Preventing snow, wind & ice damage

Preventing snow, wind & ice damage

Trees around the world are faced with the assault of mother natures weather events on a daily basis, in most cases if this occurs in a secluded forest the damage is unnoticed and has little impact on human activity. When storms and strong weather events hit cities however trees are definitely likely to be damaged and have an adverse effect on our daily lives such as the September 2014 snow storm in Calgary. The September snow event wasn’t the first time snow and leafed out trees collided in a bad way in the Calgary, in the early 2000’s there was a snowfall event in May that also caused significant damage to trees throughout the city and I wouldn’t be surprised if such an event occurs again.

Wind is another force of nature which has caused significant tree and property damage throughout Calgary in the past, damage caused ranging from minor twig breaks to complete tree failure. There is a lot that we can do as tree owners to prevent significant damage to trees and reduce the consequences of tree failure leading to property damage.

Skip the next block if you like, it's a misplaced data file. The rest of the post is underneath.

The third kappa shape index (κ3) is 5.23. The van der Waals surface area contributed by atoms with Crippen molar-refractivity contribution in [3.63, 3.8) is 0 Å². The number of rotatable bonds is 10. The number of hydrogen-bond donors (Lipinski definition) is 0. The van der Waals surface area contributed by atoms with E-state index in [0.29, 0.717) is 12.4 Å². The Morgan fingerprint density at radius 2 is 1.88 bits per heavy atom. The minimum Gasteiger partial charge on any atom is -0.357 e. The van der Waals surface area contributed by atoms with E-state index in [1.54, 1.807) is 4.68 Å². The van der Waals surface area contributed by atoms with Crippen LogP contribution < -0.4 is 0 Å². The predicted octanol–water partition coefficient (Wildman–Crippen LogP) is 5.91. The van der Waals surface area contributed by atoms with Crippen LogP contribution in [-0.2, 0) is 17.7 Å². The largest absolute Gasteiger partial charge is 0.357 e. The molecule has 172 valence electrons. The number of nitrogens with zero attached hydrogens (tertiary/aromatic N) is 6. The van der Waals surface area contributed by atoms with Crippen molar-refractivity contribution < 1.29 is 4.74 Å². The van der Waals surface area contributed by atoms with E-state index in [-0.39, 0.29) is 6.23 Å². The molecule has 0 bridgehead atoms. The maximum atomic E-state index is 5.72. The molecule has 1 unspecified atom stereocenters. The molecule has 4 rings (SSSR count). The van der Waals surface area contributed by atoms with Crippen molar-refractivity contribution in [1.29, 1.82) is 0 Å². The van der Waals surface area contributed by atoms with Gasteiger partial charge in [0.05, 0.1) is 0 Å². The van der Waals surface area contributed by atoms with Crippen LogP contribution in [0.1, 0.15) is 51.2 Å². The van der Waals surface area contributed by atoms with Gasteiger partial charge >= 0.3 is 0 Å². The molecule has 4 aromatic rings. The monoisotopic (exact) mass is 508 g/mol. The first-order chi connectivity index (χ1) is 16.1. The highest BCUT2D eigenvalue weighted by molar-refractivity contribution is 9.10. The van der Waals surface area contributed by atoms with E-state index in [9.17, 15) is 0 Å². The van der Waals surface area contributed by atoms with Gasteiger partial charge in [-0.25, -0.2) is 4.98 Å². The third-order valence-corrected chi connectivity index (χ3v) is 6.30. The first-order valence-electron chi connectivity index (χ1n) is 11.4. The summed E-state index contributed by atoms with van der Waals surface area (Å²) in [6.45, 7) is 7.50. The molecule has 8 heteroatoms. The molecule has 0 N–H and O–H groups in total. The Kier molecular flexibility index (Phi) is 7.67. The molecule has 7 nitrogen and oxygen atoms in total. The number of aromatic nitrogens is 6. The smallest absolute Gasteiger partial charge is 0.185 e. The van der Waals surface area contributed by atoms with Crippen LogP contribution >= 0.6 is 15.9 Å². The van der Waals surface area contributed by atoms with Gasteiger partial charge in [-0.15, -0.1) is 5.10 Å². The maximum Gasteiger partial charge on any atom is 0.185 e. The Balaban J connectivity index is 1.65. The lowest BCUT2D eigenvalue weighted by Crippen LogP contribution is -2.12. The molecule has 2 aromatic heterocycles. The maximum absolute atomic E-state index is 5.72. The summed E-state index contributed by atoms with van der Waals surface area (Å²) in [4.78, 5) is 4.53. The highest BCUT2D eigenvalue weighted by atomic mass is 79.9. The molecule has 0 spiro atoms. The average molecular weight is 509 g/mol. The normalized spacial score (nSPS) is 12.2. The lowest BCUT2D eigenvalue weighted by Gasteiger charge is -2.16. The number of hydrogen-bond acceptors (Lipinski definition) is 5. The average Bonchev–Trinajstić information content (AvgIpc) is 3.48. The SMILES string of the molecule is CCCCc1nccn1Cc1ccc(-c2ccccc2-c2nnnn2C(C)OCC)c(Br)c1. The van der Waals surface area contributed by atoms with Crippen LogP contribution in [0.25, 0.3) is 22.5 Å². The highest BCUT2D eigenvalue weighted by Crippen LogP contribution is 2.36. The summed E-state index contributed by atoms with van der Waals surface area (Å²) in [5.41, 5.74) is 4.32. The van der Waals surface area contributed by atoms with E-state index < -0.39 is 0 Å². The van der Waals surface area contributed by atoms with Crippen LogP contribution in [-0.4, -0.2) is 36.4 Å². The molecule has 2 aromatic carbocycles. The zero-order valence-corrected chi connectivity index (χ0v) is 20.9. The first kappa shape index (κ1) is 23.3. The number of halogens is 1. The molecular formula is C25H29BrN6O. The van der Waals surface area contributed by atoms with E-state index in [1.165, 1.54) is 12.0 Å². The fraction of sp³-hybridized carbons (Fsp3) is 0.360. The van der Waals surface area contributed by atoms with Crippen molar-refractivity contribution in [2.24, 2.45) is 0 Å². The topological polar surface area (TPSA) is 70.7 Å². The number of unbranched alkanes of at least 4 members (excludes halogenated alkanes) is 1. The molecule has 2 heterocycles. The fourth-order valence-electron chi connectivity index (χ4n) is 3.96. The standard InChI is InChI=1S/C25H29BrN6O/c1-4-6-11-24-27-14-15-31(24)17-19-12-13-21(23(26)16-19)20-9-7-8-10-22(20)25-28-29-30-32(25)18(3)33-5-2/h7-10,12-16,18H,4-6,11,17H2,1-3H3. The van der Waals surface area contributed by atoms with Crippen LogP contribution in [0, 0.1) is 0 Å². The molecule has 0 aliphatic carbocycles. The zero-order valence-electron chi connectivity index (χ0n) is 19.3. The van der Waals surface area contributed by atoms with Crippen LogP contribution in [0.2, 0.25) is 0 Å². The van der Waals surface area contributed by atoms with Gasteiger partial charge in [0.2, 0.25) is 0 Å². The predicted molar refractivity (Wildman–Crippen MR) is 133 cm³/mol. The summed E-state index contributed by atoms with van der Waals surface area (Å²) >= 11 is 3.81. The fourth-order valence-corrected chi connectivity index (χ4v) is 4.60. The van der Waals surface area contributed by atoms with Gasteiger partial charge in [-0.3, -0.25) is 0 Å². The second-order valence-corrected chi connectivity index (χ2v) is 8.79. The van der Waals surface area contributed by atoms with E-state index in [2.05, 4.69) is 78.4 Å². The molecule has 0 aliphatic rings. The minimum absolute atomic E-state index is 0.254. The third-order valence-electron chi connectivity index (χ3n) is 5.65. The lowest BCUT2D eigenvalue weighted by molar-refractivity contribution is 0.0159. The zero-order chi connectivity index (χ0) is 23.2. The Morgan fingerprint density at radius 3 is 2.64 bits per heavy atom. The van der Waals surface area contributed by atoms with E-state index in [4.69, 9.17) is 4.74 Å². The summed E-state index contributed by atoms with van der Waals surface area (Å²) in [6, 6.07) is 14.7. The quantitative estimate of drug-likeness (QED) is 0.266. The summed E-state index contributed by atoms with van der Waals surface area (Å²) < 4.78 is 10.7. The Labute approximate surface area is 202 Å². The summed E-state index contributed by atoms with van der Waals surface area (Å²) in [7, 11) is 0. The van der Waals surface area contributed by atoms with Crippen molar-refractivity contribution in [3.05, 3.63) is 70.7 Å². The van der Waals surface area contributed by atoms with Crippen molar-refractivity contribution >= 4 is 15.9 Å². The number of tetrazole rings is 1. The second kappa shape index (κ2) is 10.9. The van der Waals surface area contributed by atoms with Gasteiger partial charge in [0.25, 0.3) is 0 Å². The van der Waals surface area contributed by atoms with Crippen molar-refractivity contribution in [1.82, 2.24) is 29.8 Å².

Firstly properly planting appropriate species in ideal locations is one of the best ways to avoid most conflicts caused by trees whether caused by storms or not. Planting a tree near an overhead wire for example is an extremely poor choice for a planting location or planting any species of tree within 10feet of a building should also be avoided. Have trees regularly inspected and pruned for structure especially young trees, Dr. Ed Gilman from the University of Florida has done extensive scientific research proving that structurally trained trees suffer significantly less damage than unbalanced or improperly pruned trees in severe weather. When a snow event repeats itself the best thing you can do is get the snow off of your trees and shrubs as quickly and safely as possible. You could brush or shake the snow off of smaller trees and shrubs but on larger trees you are putting yourself at risk if you attempt to go near the tree.

I learned from Wade Hartwell, the founder of Golden Acre Garden Centres, that using water is the best way to rid trees of snow and frost on trees and shrubs. Using a garden hose and pressure nozzle spray the branches from the tips inward to alleviate the weight at the end of the branches first, as the water melts off of the snow covered tree you will see the limbs bounce back up before your very eyes.


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